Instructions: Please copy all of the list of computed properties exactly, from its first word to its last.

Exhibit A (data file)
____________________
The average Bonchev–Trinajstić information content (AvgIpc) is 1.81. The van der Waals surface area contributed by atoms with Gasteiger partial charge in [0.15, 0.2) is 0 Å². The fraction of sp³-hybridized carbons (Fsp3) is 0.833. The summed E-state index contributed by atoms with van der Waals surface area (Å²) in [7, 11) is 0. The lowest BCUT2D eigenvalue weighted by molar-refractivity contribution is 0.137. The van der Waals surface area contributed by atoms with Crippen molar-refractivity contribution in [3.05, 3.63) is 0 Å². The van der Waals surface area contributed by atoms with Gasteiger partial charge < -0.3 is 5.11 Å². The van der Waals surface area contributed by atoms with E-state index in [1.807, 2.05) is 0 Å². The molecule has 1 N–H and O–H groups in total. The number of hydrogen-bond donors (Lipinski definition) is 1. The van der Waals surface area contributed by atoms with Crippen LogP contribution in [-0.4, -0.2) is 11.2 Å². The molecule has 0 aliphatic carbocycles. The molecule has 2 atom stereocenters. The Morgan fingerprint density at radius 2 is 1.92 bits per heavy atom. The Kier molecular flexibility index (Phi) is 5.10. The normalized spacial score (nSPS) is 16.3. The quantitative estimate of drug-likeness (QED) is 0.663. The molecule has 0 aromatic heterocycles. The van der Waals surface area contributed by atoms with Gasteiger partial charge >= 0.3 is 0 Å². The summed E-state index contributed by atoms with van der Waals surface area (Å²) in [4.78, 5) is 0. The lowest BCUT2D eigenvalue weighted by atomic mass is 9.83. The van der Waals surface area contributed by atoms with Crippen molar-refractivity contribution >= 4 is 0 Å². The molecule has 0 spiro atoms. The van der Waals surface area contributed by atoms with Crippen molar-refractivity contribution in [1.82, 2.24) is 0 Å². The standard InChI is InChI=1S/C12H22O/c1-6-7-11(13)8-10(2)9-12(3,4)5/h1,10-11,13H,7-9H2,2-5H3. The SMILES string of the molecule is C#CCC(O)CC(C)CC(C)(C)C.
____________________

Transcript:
The average Bonchev–Trinajstić information content (AvgIpc) is 1.81. The van der Waals surface area contributed by atoms with Gasteiger partial charge in [0.15, 0.2) is 0 Å². The fraction of sp³-hybridized carbons (Fsp3) is 0.833. The summed E-state index contributed by atoms with van der Waals surface area (Å²) in [7, 11) is 0. The lowest BCUT2D eigenvalue weighted by molar-refractivity contribution is 0.137. The van der Waals surface area contributed by atoms with Crippen molar-refractivity contribution in [3.05, 3.63) is 0 Å². The van der Waals surface area contributed by atoms with Gasteiger partial charge < -0.3 is 5.11 Å². The van der Waals surface area contributed by atoms with E-state index in [1.807, 2.05) is 0 Å². The molecule has 1 N–H and O–H groups in total. The number of hydrogen-bond donors (Lipinski definition) is 1. The van der Waals surface area contributed by atoms with Crippen LogP contribution in [-0.4, -0.2) is 11.2 Å². The molecule has 0 aliphatic carbocycles. The molecule has 2 atom stereocenters. The Morgan fingerprint density at radius 2 is 1.92 bits per heavy atom. The Kier molecular flexibility index (Phi) is 5.10. The normalized spacial score (nSPS) is 16.3. The quantitative estimate of drug-likeness (QED) is 0.663. The molecule has 0 aromatic heterocycles. The van der Waals surface area contributed by atoms with Gasteiger partial charge >= 0.3 is 0 Å². The summed E-state index contributed by atoms with van der Waals surface area (Å²) in [4.78, 5) is 0. The lowest BCUT2D eigenvalue weighted by atomic mass is 9.83. The van der Waals surface area contributed by atoms with Crippen molar-refractivity contribution >= 4 is 0 Å². The molecule has 0 spiro atoms. The van der Waals surface area contributed by atoms with Crippen molar-refractivity contribution in [1.82, 2.24) is 0 Å². The standard InChI is InChI=1S/C12H22O/c1-6-7-11(13)8-10(2)9-12(3,4)5/h1,10-11,13H,7-9H2,2-5H3. The SMILES string of the molecule is C#CCC(O)CC(C)CC(C)(C)C.